Hellmann’s reveals deli-inspired rebrand to appear less “synthetic”

Design Bridge has designed the new visual identity and packaging for the brand, which nods to its origins as a New York deli set up in the early 20th century.

Design Bridge has redesigned the branding and packaging for Hellmann’s, which is inspired by the condiment brand’s New York deli origins.

The consultancy was originally briefed to broaden people’s perceptions of Hellmann’s as “just a mayonnaise brand” and move away from its existing “bright, synthetic branding to a more natural aesthetic”, says Design Bridge creative director, Mike Stride.

Based around the concept of “born in the deli”, the identity looks to reflect the fact that the company started out as a deli in Manhattan, New York in 1913 by incorporating features such as a more muted colour palette, hand-drawn illustrations and a suite of bespoke typefaces.

Blue ribbon symbol

The new logo retains Hellmann’s signature blue ribbon symbol as a nod to the ribbon that founder Richard Hellmann used to tie around his best-selling recipe mayonnaise product when he first started his deli.

However, the two-tonal blue colour seen in the previous branding has been swapped for one shade of blue which is more matte. The logo is also flatter, less three-dimensional, and there is no shadow on the logotype. The ribbon symbol now appears as a simple line drawing, and Hellmann’s founding date is included within the logo instead of the tagline “Bring out the best”.

The new style of illustration seen with the blue ribbon is carried through to the packaging design across Hellmann’s entire portfolio of food products, including its ketchup, dressings, mustards, vegan and organic products.

“Every variant that we’ve created carries its own illustration that depicts the raw ingredient. This moves [the packaging] away from the old way of using a hyper-realistic photo of an egg or other ingredients, and feels the way it would have been done back in the deli,” says Stride.

Hand-drawn typefaces

The backdrop of each packaging label takes its cue from deli counter tickets, with a new matte texture inspired by the materials associated with delis, such as wood, brown paper and ceramics. The gloss finish previously seen on the lids of the jars has been replaced with a more muted, matte look.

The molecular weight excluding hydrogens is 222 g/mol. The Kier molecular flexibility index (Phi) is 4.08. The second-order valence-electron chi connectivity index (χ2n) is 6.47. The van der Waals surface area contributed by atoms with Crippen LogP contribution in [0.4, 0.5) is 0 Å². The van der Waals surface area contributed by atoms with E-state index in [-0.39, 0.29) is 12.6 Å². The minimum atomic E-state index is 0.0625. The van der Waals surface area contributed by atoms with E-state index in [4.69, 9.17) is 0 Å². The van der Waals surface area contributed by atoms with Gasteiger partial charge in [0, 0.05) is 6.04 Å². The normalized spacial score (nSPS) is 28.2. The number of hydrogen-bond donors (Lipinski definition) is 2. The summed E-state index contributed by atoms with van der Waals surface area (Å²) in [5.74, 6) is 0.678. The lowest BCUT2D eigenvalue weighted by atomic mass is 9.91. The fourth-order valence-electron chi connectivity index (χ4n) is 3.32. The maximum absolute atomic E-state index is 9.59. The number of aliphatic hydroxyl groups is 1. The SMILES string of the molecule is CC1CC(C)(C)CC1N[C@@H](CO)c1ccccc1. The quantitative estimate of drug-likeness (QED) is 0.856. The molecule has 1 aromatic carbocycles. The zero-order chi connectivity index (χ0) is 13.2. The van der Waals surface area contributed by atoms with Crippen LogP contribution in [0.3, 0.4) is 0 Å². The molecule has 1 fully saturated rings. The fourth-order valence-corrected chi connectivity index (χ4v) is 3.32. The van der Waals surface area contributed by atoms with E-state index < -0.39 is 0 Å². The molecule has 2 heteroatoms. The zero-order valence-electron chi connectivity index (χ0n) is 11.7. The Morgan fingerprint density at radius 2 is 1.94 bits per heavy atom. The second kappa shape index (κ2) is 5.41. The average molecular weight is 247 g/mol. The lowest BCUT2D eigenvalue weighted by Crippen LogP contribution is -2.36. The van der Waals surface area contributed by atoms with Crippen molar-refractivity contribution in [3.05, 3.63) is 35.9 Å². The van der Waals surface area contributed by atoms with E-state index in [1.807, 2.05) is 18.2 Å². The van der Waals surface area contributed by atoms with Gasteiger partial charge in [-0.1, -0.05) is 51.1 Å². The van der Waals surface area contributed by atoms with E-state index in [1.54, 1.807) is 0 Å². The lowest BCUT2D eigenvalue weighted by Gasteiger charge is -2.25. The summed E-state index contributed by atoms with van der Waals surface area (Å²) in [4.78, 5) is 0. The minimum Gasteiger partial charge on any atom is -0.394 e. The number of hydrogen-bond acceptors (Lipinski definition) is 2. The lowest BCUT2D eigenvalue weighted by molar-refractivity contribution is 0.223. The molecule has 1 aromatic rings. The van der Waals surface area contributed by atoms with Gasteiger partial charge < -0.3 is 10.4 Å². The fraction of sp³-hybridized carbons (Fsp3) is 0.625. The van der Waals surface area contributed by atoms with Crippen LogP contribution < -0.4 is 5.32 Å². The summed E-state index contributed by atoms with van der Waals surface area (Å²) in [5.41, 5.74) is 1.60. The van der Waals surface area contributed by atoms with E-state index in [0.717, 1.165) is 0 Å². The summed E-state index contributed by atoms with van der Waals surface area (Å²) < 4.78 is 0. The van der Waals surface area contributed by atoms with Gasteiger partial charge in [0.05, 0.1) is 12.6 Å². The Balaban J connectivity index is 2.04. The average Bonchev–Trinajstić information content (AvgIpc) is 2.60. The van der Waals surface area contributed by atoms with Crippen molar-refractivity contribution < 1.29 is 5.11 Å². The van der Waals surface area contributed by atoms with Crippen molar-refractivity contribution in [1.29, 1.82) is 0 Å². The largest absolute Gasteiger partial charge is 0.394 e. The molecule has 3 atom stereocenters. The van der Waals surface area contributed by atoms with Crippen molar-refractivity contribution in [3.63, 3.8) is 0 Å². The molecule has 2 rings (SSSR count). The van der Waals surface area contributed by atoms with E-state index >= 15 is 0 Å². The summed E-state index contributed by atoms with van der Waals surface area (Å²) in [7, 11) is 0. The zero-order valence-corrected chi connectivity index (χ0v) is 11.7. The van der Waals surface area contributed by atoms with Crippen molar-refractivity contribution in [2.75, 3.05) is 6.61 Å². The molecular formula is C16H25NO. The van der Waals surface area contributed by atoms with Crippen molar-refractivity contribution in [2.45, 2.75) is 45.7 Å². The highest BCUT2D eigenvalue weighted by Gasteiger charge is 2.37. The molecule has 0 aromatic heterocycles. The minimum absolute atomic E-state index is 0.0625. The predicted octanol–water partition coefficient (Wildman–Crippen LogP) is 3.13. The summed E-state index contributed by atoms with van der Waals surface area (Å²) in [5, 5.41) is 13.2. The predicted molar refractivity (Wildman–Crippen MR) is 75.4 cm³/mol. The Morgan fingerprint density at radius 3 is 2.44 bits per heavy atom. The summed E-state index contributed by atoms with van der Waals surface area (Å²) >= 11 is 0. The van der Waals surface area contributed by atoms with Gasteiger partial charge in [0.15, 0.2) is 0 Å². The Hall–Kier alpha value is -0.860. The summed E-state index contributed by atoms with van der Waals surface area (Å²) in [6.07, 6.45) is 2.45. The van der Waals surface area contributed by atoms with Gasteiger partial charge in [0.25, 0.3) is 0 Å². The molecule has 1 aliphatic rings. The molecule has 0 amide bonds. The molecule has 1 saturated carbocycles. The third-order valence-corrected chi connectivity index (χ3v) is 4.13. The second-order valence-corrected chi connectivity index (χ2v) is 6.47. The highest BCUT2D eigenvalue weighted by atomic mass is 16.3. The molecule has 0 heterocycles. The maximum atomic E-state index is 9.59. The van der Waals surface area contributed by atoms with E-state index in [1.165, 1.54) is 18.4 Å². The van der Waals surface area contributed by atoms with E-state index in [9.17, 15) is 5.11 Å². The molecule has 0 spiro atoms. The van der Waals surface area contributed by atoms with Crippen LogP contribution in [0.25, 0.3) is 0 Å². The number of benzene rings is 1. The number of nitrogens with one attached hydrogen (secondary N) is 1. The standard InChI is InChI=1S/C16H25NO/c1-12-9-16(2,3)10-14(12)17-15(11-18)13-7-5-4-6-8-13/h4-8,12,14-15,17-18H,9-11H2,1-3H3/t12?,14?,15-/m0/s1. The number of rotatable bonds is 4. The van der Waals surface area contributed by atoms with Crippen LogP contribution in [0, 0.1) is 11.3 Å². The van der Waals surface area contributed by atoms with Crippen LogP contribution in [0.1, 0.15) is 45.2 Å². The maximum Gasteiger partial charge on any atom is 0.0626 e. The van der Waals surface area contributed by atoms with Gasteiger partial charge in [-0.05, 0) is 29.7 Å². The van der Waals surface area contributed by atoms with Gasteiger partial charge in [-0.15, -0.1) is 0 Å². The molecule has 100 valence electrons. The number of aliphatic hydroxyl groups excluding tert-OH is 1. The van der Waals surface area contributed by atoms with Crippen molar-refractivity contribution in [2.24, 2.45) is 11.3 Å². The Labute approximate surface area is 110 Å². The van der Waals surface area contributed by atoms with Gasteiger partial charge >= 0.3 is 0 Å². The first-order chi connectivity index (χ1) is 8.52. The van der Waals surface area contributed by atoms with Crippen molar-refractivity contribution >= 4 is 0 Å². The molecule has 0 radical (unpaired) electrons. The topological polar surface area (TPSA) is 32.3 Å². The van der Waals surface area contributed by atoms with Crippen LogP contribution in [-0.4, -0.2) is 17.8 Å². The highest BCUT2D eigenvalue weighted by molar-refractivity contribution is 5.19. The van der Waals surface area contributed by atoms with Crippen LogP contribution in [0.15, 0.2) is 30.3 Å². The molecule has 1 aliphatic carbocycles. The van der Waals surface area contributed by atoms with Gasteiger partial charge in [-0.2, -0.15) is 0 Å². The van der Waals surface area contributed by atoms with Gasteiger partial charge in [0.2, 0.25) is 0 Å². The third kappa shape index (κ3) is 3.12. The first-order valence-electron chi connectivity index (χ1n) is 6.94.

Design Bridge has also developed a suite of bespoke, hand-drawn typefaces that take cues from the original Hellmann’s deli signage.

The “born in the deli” aesthetic has been carried through to a range of other branded Hellmann’s products, such as condiment holders and porcelain ramekins used for sauces in restaurants, as well as communications and in-store assets.

The new visual identity and packaging are now being rolled out across Hellmann’s entire range of food products.

Hide Comments (5)Show Comments (5)
  • Harrison Reed March 17, 2017 at 8:21 pm

    Old fashioned, cheap looking, and dull, dull, dull… It looks like something I forgot I left in the cupboard in 1982. Actually prefer the “old” design.

  • sanbikinoraion March 21, 2018 at 8:46 am

    It might actually have differentiated their brand if they’d gone back to tying an actual blue ribbon around each jar. This just looks like Android’s “Material Design” from 3 years ago.

  • Janet June 19, 2018 at 12:01 am

    Hate this new label. It looks cheap and generic like it belongs in a discount store. Big mistake! Mentioned this to several people and everyone is under the impression that the ingredients are changed also. You’re going to lose customers. Can never understand why you don’t get the general public opinion before your branding people make these dumb decisions.

  • Richard January 3, 2019 at 9:57 pm

    Recipes are no longer posted on the new label as well.

  • john June 25, 2021 at 7:22 pm

    I like the new packaging a lot.

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